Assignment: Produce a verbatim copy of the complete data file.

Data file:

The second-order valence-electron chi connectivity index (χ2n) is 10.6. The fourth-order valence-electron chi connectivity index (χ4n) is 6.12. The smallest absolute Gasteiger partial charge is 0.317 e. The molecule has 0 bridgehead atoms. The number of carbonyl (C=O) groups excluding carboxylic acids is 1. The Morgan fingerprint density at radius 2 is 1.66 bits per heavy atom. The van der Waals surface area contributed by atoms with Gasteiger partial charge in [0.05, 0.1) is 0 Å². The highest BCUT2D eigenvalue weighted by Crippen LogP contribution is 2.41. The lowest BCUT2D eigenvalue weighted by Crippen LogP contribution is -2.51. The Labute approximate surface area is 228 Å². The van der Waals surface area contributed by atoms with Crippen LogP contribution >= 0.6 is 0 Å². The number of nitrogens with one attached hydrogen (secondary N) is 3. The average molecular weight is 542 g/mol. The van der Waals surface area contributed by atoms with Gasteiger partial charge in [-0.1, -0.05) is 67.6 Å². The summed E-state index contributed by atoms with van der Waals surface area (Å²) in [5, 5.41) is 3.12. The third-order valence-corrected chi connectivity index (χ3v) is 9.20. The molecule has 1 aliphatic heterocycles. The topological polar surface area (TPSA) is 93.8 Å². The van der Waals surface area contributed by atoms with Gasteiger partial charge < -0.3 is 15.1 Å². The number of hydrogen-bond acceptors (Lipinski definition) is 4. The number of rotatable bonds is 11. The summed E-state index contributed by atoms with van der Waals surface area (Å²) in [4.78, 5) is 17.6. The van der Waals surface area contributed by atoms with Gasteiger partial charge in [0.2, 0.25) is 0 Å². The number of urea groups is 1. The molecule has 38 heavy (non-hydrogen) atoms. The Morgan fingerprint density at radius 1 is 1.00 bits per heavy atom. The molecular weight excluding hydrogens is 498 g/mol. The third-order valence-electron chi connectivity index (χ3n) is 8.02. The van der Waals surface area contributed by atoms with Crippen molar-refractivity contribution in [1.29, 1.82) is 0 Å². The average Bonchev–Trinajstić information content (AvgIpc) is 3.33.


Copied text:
The second-order valence-electron chi connectivity index (χ2n) is 10.6. The fourth-order valence-electron chi connectivity index (χ4n) is 6.12. The smallest absolute Gasteiger partial charge is 0.317 e. The molecule has 0 bridgehead atoms. The number of carbonyl (C=O) groups excluding carboxylic acids is 1. The Morgan fingerprint density at radius 2 is 1.66 bits per heavy atom. The van der Waals surface area contributed by atoms with Gasteiger partial charge in [0.05, 0.1) is 0 Å². The highest BCUT2D eigenvalue weighted by Crippen LogP contribution is 2.41. The lowest BCUT2D eigenvalue weighted by Crippen LogP contribution is -2.51. The Labute approximate surface area is 228 Å². The van der Waals surface area contributed by atoms with Crippen LogP contribution >= 0.6 is 0 Å². The number of nitrogens with one attached hydrogen (secondary N) is 3. The average molecular weight is 542 g/mol. The van der Waals surface area contributed by atoms with Gasteiger partial charge in [-0.1, -0.05) is 67.6 Å². The summed E-state index contributed by atoms with van der Waals surface area (Å²) in [5, 5.41) is 3.12. The third-order valence-corrected chi connectivity index (χ3v) is 9.20. The molecule has 1 aliphatic heterocycles. The topological polar surface area (TPSA) is 93.8 Å². The van der Waals surface area contributed by atoms with Gasteiger partial charge < -0.3 is 15.1 Å². The number of hydrogen-bond acceptors (Lipinski definition) is 4. The number of rotatable bonds is 11. The summed E-state index contributed by atoms with van der Waals surface area (Å²) in [4.78, 5) is 17.6. The van der Waals surface area contributed by atoms with Gasteiger partial charge in [0.2, 0.25) is 0 Å². The number of urea groups is 1. The molecule has 38 heavy (non-hydrogen) atoms. The Morgan fingerprint density at radius 1 is 1.00 bits per heavy atom. The molecular weight excluding hydrogens is 498 g/mol. The third-order valence-electron chi connectivity index (χ3n) is 8.02. The van der Waals surface area contributed by atoms with Crippen molar-refractivity contribution in [1.29, 1.82) is 0 Å². The average Bonchev–Trinajstić information content (AvgIpc) is 3.33.